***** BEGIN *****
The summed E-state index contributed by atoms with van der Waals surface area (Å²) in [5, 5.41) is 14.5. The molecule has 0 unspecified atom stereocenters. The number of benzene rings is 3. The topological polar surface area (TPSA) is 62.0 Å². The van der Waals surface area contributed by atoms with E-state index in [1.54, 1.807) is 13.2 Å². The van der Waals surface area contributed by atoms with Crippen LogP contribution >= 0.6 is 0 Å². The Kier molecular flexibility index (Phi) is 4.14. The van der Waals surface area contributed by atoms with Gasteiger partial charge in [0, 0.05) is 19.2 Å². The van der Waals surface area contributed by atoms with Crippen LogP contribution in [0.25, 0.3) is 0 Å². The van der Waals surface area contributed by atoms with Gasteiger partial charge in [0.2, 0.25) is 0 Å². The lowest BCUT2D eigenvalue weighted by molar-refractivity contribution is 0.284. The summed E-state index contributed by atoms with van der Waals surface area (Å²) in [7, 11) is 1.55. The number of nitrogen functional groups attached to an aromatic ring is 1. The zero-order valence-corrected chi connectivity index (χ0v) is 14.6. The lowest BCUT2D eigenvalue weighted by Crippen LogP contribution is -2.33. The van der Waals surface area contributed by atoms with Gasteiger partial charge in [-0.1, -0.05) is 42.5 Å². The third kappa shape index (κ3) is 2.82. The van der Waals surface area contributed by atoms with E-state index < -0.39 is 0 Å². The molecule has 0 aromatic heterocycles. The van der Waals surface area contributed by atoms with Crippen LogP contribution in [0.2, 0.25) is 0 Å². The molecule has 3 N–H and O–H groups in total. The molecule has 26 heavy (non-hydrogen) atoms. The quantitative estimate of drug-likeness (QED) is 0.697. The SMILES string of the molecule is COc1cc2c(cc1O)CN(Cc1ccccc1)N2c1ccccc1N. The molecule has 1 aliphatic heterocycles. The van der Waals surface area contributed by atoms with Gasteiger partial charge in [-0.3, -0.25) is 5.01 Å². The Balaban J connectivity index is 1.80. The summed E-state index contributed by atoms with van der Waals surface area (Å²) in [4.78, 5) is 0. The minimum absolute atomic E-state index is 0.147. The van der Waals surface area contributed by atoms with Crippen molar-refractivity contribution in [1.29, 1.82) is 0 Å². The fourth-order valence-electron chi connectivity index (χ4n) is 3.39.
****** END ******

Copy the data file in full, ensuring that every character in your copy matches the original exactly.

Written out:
The summed E-state index contributed by atoms with van der Waals surface area (Å²) in [5, 5.41) is 14.5. The molecule has 0 unspecified atom stereocenters. The number of benzene rings is 3. The topological polar surface area (TPSA) is 62.0 Å². The van der Waals surface area contributed by atoms with E-state index in [1.54, 1.807) is 13.2 Å². The van der Waals surface area contributed by atoms with Crippen LogP contribution >= 0.6 is 0 Å². The Kier molecular flexibility index (Phi) is 4.14. The van der Waals surface area contributed by atoms with Gasteiger partial charge in [0, 0.05) is 19.2 Å². The van der Waals surface area contributed by atoms with Crippen LogP contribution in [0.25, 0.3) is 0 Å². The van der Waals surface area contributed by atoms with Gasteiger partial charge in [0.2, 0.25) is 0 Å². The lowest BCUT2D eigenvalue weighted by molar-refractivity contribution is 0.284. The summed E-state index contributed by atoms with van der Waals surface area (Å²) in [7, 11) is 1.55. The number of nitrogen functional groups attached to an aromatic ring is 1. The zero-order valence-corrected chi connectivity index (χ0v) is 14.6. The lowest BCUT2D eigenvalue weighted by Crippen LogP contribution is -2.33. The van der Waals surface area contributed by atoms with Gasteiger partial charge in [-0.1, -0.05) is 42.5 Å². The third kappa shape index (κ3) is 2.82. The van der Waals surface area contributed by atoms with E-state index < -0.39 is 0 Å². The molecule has 0 aromatic heterocycles. The van der Waals surface area contributed by atoms with Crippen LogP contribution in [0.2, 0.25) is 0 Å². The molecule has 3 N–H and O–H groups in total. The molecule has 26 heavy (non-hydrogen) atoms. The quantitative estimate of drug-likeness (QED) is 0.697. The SMILES string of the molecule is COc1cc2c(cc1O)CN(Cc1ccccc1)N2c1ccccc1N. The molecule has 1 aliphatic heterocycles. The van der Waals surface area contributed by atoms with Gasteiger partial charge in [-0.3, -0.25) is 5.01 Å². The Balaban J connectivity index is 1.80. The summed E-state index contributed by atoms with van der Waals surface area (Å²) in [4.78, 5) is 0. The minimum absolute atomic E-state index is 0.147. The van der Waals surface area contributed by atoms with Crippen molar-refractivity contribution in [1.29, 1.82) is 0 Å². The fourth-order valence-electron chi connectivity index (χ4n) is 3.39.